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ICYMI: Wealthy GOP Hopefuls … Raise Tax Questions [The Messenger]

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The Messenger: Wealthy GOP Hopefuls … Raise Tax Questions
Recruiting rich candidates means a bigger paper trail
By Matt Holt
August 14, 2023

  • Senate Republican candidates over the last few election cycles have been outraised by their Democratic opponents, so this cycle, the National Republican Senatorial Committee has prioritized recruiting wealthy candidates.. 
  • In Montana, Republicans have recruited retired Navy SEAL Tim Sheehy, the CEO of Bridger Aerospace, an aerial firefighting company worth around $300 million. In West Virginia, they are backing Gov. Jim Justice, the wealthiest man in the state who oversees a coal and hospitality empire. And in Pennsylvania, the NRSC is attempting to lure former Bridgewater Associates CEO David McCormick back for another campaign — he narrowly lost the 2022 GOP primary.

  • …their sprawling finances, business dealings, and in some cases unpaid tax bills could provide fodder for their Democratic opponents. 
  • “Republicans are recruiting candidates with massive baggage and disqualifying vulnerabilities,” said DSCC spokesperson Tommy Garcia. He argued that their liabilities will bring about “vicious primaries” that will lead to Democrats keeping hold of the Senate.
  • [David McCormick’s] financial disclosure from the 2022 primary revealed that he earned $22.5 million in salary and owned multiple properties in Manhattan, Dallas, Colorado, and Pittsburgh, along with his family’s ranch in Pennsylvania that he highlighted throughout his campaign. He and his wife, Dina Powell McCormick, owned assets with a total value between $116 and $290 million.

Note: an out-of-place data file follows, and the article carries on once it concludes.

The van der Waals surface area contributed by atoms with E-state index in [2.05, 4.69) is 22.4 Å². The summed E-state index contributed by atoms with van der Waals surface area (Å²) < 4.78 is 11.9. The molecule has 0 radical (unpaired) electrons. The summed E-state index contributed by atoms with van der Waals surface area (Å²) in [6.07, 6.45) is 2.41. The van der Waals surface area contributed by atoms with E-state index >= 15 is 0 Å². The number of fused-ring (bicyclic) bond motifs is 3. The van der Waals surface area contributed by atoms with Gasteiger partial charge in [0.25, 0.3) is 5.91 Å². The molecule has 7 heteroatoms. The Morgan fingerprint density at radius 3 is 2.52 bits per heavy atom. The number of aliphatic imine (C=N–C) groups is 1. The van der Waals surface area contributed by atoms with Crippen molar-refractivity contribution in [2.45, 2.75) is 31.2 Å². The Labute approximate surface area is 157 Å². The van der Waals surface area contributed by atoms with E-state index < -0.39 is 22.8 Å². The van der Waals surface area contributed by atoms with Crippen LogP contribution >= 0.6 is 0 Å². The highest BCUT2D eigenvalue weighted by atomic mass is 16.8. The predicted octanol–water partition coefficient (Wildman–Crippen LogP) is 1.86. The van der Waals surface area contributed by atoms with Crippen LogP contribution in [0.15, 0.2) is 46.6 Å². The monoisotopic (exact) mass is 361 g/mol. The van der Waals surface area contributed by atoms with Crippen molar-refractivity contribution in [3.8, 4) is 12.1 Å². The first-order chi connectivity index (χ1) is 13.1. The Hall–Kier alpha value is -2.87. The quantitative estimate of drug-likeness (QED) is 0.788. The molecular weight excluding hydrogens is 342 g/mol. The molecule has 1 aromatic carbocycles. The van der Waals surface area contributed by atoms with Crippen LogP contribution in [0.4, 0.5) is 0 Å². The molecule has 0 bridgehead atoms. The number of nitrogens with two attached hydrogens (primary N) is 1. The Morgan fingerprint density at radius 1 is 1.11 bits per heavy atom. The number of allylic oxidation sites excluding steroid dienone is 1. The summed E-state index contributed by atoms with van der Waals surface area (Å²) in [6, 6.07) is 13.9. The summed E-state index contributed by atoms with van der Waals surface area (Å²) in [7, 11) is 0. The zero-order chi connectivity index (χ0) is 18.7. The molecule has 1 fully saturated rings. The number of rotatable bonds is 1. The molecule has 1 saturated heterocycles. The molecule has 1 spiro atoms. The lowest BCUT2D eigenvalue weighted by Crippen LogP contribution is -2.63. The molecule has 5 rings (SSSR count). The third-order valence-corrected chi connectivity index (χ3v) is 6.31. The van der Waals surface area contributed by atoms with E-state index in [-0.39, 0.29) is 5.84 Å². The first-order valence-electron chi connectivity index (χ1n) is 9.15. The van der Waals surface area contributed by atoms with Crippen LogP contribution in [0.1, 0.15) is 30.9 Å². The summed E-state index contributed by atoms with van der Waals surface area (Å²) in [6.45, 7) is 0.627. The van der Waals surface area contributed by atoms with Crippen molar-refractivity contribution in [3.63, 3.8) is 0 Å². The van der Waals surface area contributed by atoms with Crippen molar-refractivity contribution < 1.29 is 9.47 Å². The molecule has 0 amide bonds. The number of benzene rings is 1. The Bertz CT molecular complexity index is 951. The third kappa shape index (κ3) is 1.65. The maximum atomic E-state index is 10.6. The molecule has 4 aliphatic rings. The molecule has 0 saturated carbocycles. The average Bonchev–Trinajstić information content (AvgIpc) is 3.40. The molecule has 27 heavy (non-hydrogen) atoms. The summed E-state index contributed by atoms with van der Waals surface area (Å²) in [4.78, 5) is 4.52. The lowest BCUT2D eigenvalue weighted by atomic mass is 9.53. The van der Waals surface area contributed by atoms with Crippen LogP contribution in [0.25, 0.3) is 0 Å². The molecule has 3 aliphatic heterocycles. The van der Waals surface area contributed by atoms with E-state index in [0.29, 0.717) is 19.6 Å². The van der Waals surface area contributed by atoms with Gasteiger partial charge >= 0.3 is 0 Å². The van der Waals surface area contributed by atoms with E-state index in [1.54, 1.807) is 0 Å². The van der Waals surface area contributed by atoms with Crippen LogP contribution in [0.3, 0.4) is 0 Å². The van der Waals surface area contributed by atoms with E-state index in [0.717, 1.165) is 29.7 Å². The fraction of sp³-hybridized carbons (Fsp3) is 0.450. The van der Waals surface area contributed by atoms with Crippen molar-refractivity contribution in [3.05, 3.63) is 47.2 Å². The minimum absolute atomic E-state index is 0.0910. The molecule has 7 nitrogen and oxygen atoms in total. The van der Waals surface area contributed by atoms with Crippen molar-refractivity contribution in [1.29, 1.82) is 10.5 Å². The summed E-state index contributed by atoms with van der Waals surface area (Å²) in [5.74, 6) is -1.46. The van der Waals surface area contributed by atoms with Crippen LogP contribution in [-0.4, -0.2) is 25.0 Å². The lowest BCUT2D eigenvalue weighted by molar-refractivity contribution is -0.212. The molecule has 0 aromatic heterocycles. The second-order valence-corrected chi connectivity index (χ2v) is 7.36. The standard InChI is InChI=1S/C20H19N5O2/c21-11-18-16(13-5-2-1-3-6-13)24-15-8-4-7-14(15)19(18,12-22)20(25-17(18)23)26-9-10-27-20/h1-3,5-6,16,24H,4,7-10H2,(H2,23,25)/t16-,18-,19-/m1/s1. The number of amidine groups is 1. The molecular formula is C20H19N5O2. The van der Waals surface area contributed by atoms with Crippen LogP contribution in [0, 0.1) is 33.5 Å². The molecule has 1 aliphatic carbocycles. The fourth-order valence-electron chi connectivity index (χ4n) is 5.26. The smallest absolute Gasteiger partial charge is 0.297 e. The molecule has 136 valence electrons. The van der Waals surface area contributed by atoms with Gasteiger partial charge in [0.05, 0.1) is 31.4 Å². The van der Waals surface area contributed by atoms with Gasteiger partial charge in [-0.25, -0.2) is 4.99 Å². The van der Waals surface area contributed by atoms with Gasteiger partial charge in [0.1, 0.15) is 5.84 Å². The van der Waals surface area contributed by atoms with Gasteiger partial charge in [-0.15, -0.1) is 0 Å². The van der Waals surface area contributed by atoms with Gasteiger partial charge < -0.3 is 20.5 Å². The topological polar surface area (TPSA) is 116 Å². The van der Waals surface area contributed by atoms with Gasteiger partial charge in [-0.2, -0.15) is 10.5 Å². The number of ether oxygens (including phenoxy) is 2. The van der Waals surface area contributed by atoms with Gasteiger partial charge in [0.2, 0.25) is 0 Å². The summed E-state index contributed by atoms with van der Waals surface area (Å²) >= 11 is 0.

• [McCormick] and his ex-wife held $39 million worth of assets, including six Credit Suisse bank accounts worth $4.3 million. The Swiss bank is famous for its banker-client confidentiality. 
  • The documents obtained were prepared on December 23, 2014….That was the same year the Senate released an extensive investigation that found Credit Suisse helped their American clients evade taxes. 
  • A McCormick aide did not respond to requests for comment for this article. 
  • The two-year investigation of the Swiss bank culminated in a 176-page report that charges that from at least 2001 to 2008, Credit Suisse helped its American customers evade taxes in many ways, including opening accounts in the name of shell companies as well as sending Swiss bankers to the United States to secretly recruit clients and service banks.
  • The report found that Credit Suisse exercised weak oversight of its policies for its U.S.-linked accounts. In 2002, the bank started a policy that called for its U.S. accounts to be opened by a single Swiss office, SALN, and their bankers were given special training in U.S. regulatory and tax requirements 
  • On May 19, 2014, the Department of Justice announced that Credit Suisse pleaded guilty “to conspiracy to aid and assists U.S. taxpayers in filing false income tax returns and other documents with the IRS.”